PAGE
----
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What I remember most was the waiting.

I couldn't help but wonder, "What is taking so long?"

Bill BucknerESPNEven after two Red Sox world championships in the 25 years since, it's impossible for one writer to lose sight of Bill Buckner's boot and Boston's gut-wrenching loss to the Mets in the 1986 World Series.

When I left the press box at Shea Stadium on Oct. 18, 1986, the Red Sox were about to win the World Series. They had a 5-3 lead in Game 6 and my boss, Vince Doria, dispatched me to Boston's clubhouse so I could be one step ahead of the hordes of media which would swarm World Series MVP Bruce Hurst once the final out was secured.

I wasn't the only one who got a jump on it. Larry Cancro, employed by the Sox, was also in the clubhouse, busily preparing for the epic celebration that was about to follow. Television sportscaster, Bob Costas, who everyone agreed was a rising star in the business, was there, too.

Sox officials attempted to coax aging owner Jean Yawkey out of her box and into the clubhouse to beat the rush, but she refused to budge. It was bad luck, she reasoned. She had been around too long, seen too much.

She knew better.

At the time, I was 26 and working for the Boston Globe as general assignment reporter. Although I was not born in Boston, I had grown up chronicling the local nine, dutifully lugging my lefty glove to Fenway each precious night my father (ironically, a Yankees fan) was able to secure tickets. My desk was stacked with Sox scrapbooks, my brain bursting with Sox statistics. As I grew older, my dream was to sit in the press box at Fenway and write the same kinds of stories I had so lovingly taped into my scrapbook binder.

Now here I was, about to chronicle baseball history. While I waited for the biggest story of my young journalistic life to unfold, I watched people wheel in carts of champagne to the Red Sox clubhouse. I saw them carefully place the T-shirts that proclaimed "World Series champions!" on the backs of each chair. There were balloons -- red, white and blue ones -- wrapped in a net, ready to be released ... except ... where was the team? Why hadn't the game ended?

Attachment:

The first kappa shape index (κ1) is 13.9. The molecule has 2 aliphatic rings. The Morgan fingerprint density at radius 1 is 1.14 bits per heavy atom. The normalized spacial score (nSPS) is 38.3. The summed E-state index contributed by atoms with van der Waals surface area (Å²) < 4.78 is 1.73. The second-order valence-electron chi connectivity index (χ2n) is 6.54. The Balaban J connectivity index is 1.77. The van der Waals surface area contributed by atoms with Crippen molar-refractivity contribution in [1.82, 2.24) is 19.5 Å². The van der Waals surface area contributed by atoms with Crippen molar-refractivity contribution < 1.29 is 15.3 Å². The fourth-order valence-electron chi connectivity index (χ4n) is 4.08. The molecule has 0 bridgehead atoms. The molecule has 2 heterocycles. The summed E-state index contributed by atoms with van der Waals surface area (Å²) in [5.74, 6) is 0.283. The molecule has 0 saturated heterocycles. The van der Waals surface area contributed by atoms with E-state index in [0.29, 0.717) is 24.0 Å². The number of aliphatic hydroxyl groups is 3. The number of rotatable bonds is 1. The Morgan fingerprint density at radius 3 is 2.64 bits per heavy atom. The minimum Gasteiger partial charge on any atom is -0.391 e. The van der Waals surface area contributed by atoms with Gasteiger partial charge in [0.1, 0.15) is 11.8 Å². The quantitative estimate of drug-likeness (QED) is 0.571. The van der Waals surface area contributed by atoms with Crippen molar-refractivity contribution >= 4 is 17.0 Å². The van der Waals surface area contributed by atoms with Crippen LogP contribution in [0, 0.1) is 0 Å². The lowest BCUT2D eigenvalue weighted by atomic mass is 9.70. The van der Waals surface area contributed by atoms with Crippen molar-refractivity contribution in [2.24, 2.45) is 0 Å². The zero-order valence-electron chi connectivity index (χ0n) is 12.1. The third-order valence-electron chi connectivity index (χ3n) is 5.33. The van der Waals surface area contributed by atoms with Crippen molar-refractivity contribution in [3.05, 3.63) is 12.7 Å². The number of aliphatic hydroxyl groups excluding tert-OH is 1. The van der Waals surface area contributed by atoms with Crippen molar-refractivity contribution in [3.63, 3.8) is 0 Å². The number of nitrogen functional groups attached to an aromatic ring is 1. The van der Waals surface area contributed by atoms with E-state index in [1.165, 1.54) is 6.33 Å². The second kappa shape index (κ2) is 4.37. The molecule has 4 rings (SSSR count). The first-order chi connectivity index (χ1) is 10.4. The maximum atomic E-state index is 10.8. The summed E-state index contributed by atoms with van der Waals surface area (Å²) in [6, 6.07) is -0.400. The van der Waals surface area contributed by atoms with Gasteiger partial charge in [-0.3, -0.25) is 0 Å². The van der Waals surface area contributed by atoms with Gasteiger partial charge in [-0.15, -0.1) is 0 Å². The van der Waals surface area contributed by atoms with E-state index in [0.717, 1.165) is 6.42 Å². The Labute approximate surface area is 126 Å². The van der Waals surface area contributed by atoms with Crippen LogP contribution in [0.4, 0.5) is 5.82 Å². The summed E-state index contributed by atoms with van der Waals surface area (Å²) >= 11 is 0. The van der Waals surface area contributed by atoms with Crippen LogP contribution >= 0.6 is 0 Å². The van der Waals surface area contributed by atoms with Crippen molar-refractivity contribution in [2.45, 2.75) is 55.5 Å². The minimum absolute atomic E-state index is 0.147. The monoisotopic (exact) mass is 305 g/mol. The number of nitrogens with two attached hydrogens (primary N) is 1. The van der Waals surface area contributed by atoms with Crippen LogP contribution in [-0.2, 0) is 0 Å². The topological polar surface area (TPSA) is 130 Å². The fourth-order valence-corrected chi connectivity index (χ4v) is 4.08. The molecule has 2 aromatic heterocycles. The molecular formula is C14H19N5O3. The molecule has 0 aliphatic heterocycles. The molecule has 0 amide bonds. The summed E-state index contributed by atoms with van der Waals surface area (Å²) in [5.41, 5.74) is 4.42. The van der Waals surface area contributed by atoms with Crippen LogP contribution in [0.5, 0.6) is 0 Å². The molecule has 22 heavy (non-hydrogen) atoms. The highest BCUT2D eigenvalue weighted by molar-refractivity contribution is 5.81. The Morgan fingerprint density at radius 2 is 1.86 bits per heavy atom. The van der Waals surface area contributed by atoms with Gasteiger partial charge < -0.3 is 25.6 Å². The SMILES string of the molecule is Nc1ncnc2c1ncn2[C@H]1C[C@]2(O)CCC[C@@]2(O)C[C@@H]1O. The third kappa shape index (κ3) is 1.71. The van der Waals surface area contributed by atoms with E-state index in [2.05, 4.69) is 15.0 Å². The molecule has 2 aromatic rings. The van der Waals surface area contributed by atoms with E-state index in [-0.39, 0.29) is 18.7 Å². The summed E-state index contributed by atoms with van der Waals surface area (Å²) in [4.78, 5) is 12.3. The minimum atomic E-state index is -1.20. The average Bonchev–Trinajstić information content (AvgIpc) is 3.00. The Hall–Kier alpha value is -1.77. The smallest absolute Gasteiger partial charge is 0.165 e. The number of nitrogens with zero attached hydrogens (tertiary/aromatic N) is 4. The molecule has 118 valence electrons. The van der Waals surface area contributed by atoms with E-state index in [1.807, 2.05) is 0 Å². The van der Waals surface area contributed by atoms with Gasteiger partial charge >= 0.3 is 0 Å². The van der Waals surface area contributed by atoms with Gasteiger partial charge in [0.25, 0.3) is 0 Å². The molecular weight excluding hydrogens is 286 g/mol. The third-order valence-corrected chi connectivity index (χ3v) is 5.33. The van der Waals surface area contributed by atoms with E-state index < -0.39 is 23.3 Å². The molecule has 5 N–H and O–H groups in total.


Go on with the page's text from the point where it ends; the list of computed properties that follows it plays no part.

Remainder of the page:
We could hear the roars. There were two outs, but Boston reliever Calvin Schiraldi gave up one hit, then another, then another. The Red Sox brought in Bob Stanley, but there was a wild pitch, a run scored. The game, suddenly, was tied.

Mookie Wilson was at the plate, and the count ran full. The Red Sox were one strike away from erasing an excruciating baseball curse. Wilson slapped a rolling grounder to first. Bill Buckner went to meet the ball but it bounced up, then under his glove. As the ball trickled slowly to right field, Ray Knight bombed home from second, leaping into the arms of his euphoric teammates as he crossed the plate and scored the winning run.

By then I had left the Sox clubhouse and walked back toward the field, just in time to witness one of the most infamous blunders in Boston history.

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My story was no longer Bruce Hurst. My assignment was to wait for Buckner, no matter how long it took, to chronicle his misery, his heartache.

The devastated first baseman, who had knocked in 102 runs that year, whose ankles were so ravaged from injury he wore high-top shoes, stood in the shower and sobbed. He finally emerged shortly before 1 a.m., his eyes bleary, his voice barely above a whisper.

By then the champagne had been long been removed, the T-shirts confiscated, the balloons popped, the dreams of a baseball nation shattered.

I wrote about Bill Buckner, how he faced us all with dignity and grace, how he made no excuses, how he agonized over a new and sudden legacy that would haunt him for the remainder of his career.

Once I ran up from the bowels of Shea Stadium back to the press room, I had only a handful of minutes to file my story. There was no time to mention the champagne, the T-shirts or the balloons.

And after the Red Sox lost Game 7, those symbols of winning became moot.

Still, I have never forgotten that night, even after I watched the Red Sox win it all in 2004 and again in 2007. The anguish of 1986 lingers with me, still.

Nearly a quarter-century later, I still wonder the same thing: What happened to those T-shirts?